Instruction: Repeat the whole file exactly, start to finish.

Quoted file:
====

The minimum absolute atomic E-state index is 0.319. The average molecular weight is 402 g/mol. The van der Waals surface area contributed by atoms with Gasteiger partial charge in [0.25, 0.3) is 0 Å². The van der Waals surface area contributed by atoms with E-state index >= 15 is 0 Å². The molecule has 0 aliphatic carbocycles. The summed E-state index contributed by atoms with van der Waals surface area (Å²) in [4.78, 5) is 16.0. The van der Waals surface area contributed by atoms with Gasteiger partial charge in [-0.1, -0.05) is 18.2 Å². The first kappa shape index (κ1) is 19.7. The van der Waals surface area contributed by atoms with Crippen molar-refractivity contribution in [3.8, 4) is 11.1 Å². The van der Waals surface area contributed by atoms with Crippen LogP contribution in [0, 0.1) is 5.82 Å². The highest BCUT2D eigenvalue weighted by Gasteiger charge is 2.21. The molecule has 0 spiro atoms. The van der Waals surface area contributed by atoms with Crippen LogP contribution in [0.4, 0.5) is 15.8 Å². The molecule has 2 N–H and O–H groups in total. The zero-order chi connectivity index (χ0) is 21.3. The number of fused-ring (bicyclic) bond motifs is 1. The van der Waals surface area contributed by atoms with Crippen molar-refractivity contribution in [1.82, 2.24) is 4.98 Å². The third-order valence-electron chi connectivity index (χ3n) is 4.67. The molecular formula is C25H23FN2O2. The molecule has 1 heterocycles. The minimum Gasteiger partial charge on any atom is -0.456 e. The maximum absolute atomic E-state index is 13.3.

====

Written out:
The minimum absolute atomic E-state index is 0.319. The average molecular weight is 402 g/mol. The van der Waals surface area contributed by atoms with Gasteiger partial charge in [0.25, 0.3) is 0 Å². The van der Waals surface area contributed by atoms with E-state index >= 15 is 0 Å². The molecule has 0 aliphatic carbocycles. The summed E-state index contributed by atoms with van der Waals surface area (Å²) in [4.78, 5) is 16.0. The van der Waals surface area contributed by atoms with Gasteiger partial charge in [-0.1, -0.05) is 18.2 Å². The first kappa shape index (κ1) is 19.7. The van der Waals surface area contributed by atoms with Crippen molar-refractivity contribution in [3.8, 4) is 11.1 Å². The van der Waals surface area contributed by atoms with Crippen LogP contribution in [0, 0.1) is 5.82 Å². The highest BCUT2D eigenvalue weighted by Gasteiger charge is 2.21. The molecule has 0 spiro atoms. The van der Waals surface area contributed by atoms with Crippen LogP contribution in [0.4, 0.5) is 15.8 Å². The molecule has 2 N–H and O–H groups in total. The zero-order chi connectivity index (χ0) is 21.3. The number of fused-ring (bicyclic) bond motifs is 1. The van der Waals surface area contributed by atoms with Crippen molar-refractivity contribution in [1.82, 2.24) is 4.98 Å². The third-order valence-electron chi connectivity index (χ3n) is 4.67. The molecular formula is C25H23FN2O2. The molecule has 1 heterocycles. The minimum Gasteiger partial charge on any atom is -0.456 e. The maximum absolute atomic E-state index is 13.3.